What’s becoming evident to us as the Business Owners that we are, is that what’s been happening of late (or for the last number of years) cannot continue. Even if we’ve done well, we probably can’t just shut the business down without affecting and upsetting many others, and maybe we don’t really want to do this either. So what are the real options?
Selling the business is definitely one…
If any or all of these possible considerations are resonating, it’s time to work out what to do. If 2020 has taught us nothing else, it has highlighted how something can come out of nowhere and completely disrupt our world, whether we’ve been fabulous folk, excellent at business, or otherwise.
Let’s put this learning to good use…
Call me +61 3 8560 0524
FREE Appraisal from this viewpoint…
CONTACT ME https://www.theentrepreneurialmother.com.au/talk-to-me
Start this new financial year off with a line-in-the-sand Appraisal as to the worth of your business, so you can make informed decisions towards your ultimate goal of EXIT (whether this be planned or not!).
For you, this will be complimentary with my pleasure…
#appraisal #sellbusiness #buybusiness #businesssales #xcllusive #denisehall
It might just be, and here’s why… January is often when prospective business buyers have the time to sit down and do a bit of forward planning and subsequent investigating. So, if your business is not on our website xcllusive.com.au, or one of the other business-for-sale type sites, then it cannot be found. Meaning now is the time to do the pre-work to get the business on the market by end of 2018, in readiness for business shoppers at the start of 2019.
If you’re unsure when to pull the trigger, there are typically 3 considerations when thinking about selling your business:
- Financial (money driven)
- Freedom (personal driven)
- Legacy (business driven)
Whilst Financial is often the one that is led with (because it is the most tangible place to start), it is not the only reason to sell. Freedom and Legacy play equally important roles in determining when to go to market and even who to sell your business to.
With really good food, indulge your brain, learn business secrets from industry experts and revitalise your business by attending our Business Builders Bonanza Sales and Cashflow event on August 11.
If you want a little extra enticement, then come for the excellent catering that we supply. With 4 hours of seminar style learning with Q&A opportunities followed by a relaxed couple of hours to enjoy luxurious food and wine and continue to pick the brains of our speakers, this is not an event to miss. It’s a golden opportunity to expand your business goals and further your growth.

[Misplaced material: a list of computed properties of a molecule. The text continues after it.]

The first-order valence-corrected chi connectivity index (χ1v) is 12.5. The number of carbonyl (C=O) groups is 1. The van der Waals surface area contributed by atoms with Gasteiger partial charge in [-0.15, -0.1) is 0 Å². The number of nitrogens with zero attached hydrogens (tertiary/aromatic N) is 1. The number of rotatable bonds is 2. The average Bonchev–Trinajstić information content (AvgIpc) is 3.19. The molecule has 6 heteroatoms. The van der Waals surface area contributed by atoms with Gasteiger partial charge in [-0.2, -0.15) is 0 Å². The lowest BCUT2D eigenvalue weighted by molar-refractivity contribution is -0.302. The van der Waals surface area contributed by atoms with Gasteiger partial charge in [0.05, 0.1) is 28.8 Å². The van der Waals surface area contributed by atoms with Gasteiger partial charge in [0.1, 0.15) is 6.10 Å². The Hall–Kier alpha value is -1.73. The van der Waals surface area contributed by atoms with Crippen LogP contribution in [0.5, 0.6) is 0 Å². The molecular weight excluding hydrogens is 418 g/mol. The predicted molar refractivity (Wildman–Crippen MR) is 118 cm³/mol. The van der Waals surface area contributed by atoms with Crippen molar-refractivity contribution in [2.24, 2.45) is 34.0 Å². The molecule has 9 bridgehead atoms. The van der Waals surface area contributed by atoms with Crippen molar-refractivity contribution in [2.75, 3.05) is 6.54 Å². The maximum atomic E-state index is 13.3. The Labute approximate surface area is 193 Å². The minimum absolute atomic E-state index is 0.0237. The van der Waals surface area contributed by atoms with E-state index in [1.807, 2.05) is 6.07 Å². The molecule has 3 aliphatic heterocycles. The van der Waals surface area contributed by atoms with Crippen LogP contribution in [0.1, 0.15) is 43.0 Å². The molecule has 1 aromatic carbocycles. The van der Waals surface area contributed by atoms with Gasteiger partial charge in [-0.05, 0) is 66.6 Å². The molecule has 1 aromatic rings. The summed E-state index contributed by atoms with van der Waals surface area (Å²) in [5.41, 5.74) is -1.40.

Jump in now and get your tickets here: https://rebrand.ly/SALESANDCASHFLOWMEETUP
This August, business operators will have the unique opportunity to access some of the finest experts in the small business realm, courtesy of a skills summit delivered directly to them online.
Featuring myself plus 60 presenters and spanning 11 days, the summit will cover all the essential areas of business, with topics including business mindset, identifying the ideal customer, wellbeing, the business bottom line, marketing and how to get out!
Attendees can pick and choose the presenters they wish to see, engage in question and answer forums, or enjoy the convenience of accessing information for three months after the event. And it all takes place in the comfort of a business operator’s office, home or even while they’re on holidays.
An initiative of Business Business Business, the Small Business Skills Summit was designed to offer business owners the best tools and expertise available in a convenient, accessible form.
“We know the power that knowledge and learning offer businesses, and we also get that the demands of being a small business owner make it hard to get away to attend seminars for days”
“That’s why this innovative seminar has been crafted to deliver skills and advice directly to their door.”
Months in the planning, the Small Business Skills Summit lineup features experts ranging from business coaches to PR and marketing professionals, accountants and seasoned entrepreneurs.
It will provide an insight into business best practice but also offer a forum for business operators to ask questions of presenters.
The summit is supported by handouts and a dedicated Facebook page where presenters will be available immediately after their presentation to take questions on the topics covered.
Business operators can opt to log on and watch a presentation, then take part in the Q&A on the day, or choose to watch the presentations at their leisure in the three months that follow.
Attendees can pick and choose the topics that interest them, or embrace the entire program for the full gamut of skills available.
The Small Business Skills Summit runs from August 6 to 16, with enrollments OPEN NOW